Sony Fanboys are so freaking blind they try and make excuses for sony every time they screw up. The amount of abuse sony fans take from sony and still keep kissing their butt is truly amazing. This time they screwed up and lost our data, Got an email today from SOE and I played Star Wars Galaxies a few times years ago but because of this now my data is in the hands of thieves.

If your going to collect CC and personal data on users and hackers get it your going to have to answer for those mistakes.

Sony had our data Sony obviously did not do enough to protect our data it is there fault.

Xenosion said,

I don't think the House is getting involved to help Sony make it right. The House is getting involved because people's financial security are potentially at risk. It is not acceptable for Sony to not be able to confirm whether or not credit card information has been stolen so any affected people can protect themselves.

Keep in mind that not everyone is linked in to tech news such as this. Some 10 year old kid whose parents used their credit card are out there with credit card information up for sale (allegedly). I'm glad the House is looking out for that family.


Some of my information (pretty much just my social security number, name, and possibly address was on a laptop that when stolen in the state I live). The state gave us life-lock or something similar for a couple years. Sony could do the same possibly.. Would be a bit more of a hassle since everybody probably has to get new credit cards. I didn't have to do that.


but you still do make a good point... I just hope more laws and regulations that make it much harder on businesses don't come out of this.... (kinda).. will have to see what comes from this first..

Does Sony have to answer to it? It is a Japanese company afterall. They don't fall under jurisdiction of the US Congress. They do work within the US but the particular things that were breached are from my understanding Japanese based services, even though the PSN data servers were located in San Diego.

I guess it has to do with many of the 77 million PSN accounts being American accounts as well but still seems like they wouldn't HAVE to answer if they didn't want to. Or does world business trade require this stuff? This is very interesting to me to learn to be honest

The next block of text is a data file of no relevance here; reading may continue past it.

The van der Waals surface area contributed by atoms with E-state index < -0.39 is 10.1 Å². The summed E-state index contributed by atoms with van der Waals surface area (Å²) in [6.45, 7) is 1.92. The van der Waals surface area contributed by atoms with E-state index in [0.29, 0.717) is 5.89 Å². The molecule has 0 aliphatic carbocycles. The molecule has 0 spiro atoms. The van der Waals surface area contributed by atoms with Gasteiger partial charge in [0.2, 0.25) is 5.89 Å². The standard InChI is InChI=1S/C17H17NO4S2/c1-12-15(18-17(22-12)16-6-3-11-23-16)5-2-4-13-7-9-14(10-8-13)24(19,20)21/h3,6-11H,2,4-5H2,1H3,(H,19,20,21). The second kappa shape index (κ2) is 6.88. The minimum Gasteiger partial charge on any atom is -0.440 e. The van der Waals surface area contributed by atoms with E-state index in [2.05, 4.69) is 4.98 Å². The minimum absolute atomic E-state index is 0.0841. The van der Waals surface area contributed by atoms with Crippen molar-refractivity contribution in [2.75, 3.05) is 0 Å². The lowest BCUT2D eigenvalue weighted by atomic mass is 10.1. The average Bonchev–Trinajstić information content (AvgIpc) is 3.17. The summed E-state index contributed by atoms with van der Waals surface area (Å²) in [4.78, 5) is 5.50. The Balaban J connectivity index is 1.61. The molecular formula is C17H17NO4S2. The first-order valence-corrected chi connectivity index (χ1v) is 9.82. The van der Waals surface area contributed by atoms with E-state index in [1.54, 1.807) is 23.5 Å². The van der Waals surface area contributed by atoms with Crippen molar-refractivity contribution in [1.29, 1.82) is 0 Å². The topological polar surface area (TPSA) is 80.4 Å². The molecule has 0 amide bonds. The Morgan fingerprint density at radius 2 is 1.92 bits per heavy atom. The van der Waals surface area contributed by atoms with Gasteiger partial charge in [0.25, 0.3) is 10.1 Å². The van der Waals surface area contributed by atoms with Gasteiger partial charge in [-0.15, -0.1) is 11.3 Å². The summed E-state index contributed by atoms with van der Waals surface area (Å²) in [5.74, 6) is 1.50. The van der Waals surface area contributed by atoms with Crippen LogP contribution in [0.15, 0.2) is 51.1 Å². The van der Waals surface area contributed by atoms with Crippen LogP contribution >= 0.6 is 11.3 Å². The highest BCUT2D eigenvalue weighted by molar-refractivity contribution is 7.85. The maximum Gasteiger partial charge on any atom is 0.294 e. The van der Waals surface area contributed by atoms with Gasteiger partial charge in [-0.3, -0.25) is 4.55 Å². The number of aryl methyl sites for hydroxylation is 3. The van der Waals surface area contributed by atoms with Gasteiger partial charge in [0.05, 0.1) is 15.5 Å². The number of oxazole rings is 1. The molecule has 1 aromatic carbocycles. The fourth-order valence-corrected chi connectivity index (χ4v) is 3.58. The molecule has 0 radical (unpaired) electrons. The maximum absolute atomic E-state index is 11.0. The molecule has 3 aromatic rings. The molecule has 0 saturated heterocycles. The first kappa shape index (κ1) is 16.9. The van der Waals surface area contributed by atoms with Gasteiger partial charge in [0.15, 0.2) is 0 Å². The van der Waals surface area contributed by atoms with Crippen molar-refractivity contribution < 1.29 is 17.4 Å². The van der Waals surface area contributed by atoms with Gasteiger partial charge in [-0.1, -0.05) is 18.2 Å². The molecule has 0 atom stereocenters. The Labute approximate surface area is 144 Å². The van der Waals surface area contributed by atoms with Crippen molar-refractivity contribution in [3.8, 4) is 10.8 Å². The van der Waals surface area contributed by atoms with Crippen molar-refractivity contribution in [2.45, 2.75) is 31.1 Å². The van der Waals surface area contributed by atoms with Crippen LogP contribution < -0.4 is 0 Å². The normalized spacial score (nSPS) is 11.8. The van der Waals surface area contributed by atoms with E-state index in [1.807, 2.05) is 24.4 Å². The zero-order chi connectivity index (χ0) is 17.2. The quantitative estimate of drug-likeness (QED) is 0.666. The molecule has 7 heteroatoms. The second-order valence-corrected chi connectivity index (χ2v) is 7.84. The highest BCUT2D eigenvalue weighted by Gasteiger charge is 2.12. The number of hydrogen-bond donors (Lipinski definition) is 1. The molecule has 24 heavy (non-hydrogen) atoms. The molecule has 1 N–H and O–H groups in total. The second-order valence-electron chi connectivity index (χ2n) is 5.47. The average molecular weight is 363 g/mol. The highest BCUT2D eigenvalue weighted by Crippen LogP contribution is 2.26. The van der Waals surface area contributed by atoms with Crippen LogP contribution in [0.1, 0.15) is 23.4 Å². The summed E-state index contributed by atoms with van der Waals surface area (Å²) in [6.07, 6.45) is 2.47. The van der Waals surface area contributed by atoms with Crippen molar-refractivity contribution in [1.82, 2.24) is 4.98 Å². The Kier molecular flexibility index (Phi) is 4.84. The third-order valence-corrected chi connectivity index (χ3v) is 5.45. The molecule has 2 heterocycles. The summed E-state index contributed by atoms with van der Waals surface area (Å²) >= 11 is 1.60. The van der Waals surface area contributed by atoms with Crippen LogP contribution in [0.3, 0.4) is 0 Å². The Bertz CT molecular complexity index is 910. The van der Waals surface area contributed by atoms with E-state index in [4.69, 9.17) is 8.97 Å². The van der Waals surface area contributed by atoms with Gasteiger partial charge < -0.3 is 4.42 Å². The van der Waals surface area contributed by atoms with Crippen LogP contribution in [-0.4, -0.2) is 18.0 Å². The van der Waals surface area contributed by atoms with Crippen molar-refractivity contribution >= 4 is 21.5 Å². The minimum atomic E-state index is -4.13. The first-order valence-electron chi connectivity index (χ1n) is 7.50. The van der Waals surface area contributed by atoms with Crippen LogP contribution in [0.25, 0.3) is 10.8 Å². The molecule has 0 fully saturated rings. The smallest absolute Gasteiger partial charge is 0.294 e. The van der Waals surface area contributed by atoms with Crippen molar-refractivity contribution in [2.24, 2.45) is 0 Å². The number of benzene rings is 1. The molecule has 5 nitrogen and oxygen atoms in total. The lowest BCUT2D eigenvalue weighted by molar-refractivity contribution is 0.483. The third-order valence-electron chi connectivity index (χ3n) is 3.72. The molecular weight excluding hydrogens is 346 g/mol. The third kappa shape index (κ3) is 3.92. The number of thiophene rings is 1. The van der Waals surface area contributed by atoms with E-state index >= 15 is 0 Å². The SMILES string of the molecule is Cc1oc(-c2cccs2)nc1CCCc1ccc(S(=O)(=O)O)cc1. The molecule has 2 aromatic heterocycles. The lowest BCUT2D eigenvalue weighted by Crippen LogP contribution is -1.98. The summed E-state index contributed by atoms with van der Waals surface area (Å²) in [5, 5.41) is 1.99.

slyph said,
Does Sony have to answer to it? It is a Japanese company afterall. They don't fall under jurisdiction of the US Congress. They do work within the US but the particular things that were breached are from my understanding Japanese based services, even though the PSN data servers were located in San Diego.

I guess it has to do with many of the 77 million PSN accounts being American accounts as well but still seems like they wouldn't HAVE to answer if they didn't want to. Or does world business trade require this stuff? This is very interesting to me to learn to be honest


I would imagine there could possibly be a ban on the PlayStation like there was in Europe. I doubt Sony would want to anger Congress as it would only hurt them.

Like most international companies, they have different Corporate Entities in each country.. Sony proper might not be required to answer questions, but Sony USA will be if they want to continue doing business..

presence06 said,
They effed up big time. Now Congress is on them. This is epic *grabs popcorn* this gets better each day.
Ya it should be fun to watch a bunch of old guys who have no idea how to use an ATM, let alone understand cyber security, talk to a bunch of lawyers and corporate bureaucrats who only have talking points..

Ryoken said,
Ya it should be fun to watch a bunch of old guys who have no idea how to use an ATM, let alone understand cyber security, talk to a bunch of lawyers and corporate bureaucrats who only have talking points..

It will surely be entertaining. Aren't these the same people who want to have an internet kill switch?

This whole fiasco would be avoided if it was a matter of public policy to not store the last 4 digits of a credit card number and to never store the extra 3 digit security code on the back in a database. I don't mind taking a little bit of extra time entering in my CC info or at least parts of it for the peace of mind that if the information is compromised, it isn't usable. Lets put limits on what these corporations are allowed to store in their databases and take the approach that data can always be compromised and therefore the data that is stored must be limited.

Shadrack said,
This whole fiasco would be avoided if it was a matter of public policy to not store the last 4 digits of a credit card number and to never store the extra 3 digit security code on the back in a database. I don't mind taking a little bit of extra time entering in my CC info or at least parts of it for the peace of mind that if the information is compromised, it isn't usable. Lets put limits on what these corporations are allowed to store in their databases and take the approach that data can always be compromised and therefore the data that is stored must be limited.

100percent agreed.

because storing entire CC info is just a bad idea in general because if history is shown us anything it's that you pretty much can't trust people in general with this sort of stuff as it's a matter of time before it's compromised.